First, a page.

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There’s nothing like hiring a new member of staff to get me hot under the collar. You’d think it’d be exciting getting to choose a new member of your team from a pool of enthusiastic, talented, qualified applicants. Wrong. Rather it’s an exercise involving mainly time-wasters and I’m a busy person.

I took a much more thorough approach to advertising our latest vacancy. The ad makes it really blindingly obvious that you need a certain amount of relevant experience to be considered for an interview. It also requests that certain criteria be addressed specifically in the cover letter. It also posts a salary which should give another indicator, as if there weren’t enough, of the sort of person we’re looking for. But STILL I receive applications with no cover letter at all, one applicant looking for “paid work to fund studies and accommodation” (pretty much anything going, by suggestion), cover letters full of typos (the job is for an editor) and phone calls from interested applicants whose grasp of the English language is, at best, ropey.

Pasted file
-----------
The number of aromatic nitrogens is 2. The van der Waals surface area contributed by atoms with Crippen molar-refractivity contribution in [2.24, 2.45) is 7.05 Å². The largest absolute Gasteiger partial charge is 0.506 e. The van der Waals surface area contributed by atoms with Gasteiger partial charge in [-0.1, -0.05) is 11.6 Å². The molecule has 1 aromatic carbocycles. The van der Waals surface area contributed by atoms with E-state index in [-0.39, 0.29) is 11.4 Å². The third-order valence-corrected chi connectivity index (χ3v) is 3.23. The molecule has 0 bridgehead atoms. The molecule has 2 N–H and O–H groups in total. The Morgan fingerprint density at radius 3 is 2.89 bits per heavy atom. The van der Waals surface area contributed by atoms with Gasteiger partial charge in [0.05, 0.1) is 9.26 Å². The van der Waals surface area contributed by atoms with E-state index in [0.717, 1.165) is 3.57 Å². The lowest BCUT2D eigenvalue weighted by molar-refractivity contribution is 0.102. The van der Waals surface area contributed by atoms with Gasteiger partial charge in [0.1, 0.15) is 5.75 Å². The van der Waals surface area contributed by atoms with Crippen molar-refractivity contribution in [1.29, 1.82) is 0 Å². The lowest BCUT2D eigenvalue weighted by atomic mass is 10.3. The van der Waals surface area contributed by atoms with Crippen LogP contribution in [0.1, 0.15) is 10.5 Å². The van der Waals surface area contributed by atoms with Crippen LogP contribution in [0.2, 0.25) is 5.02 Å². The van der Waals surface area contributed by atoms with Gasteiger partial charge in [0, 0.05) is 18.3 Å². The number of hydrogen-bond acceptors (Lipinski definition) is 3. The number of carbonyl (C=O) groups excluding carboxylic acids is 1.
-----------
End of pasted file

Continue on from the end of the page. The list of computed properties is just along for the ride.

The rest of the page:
What winds me up most is this. I spent years working long hours for bad money in the belief that one day it would pay off and I’d land a well paid, enjoyable job with some work/life balance thrown in. Ten years on, I have. So what makes people think they can send off a CV with no cover letter, and having no relevant experience or qualifications, and they’ll be considered for a $65,000 a year job? You have got to be kidding me.

I despair….

What do you think?

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Jen Bishop

Jen Bishop

Jen was the publisher at Loyalty Media and editor of Dynamic Business, Australia's largest circulating small business magazine, from 2008 until 2012. She is now a full-time blogger at The Interiors Addict.

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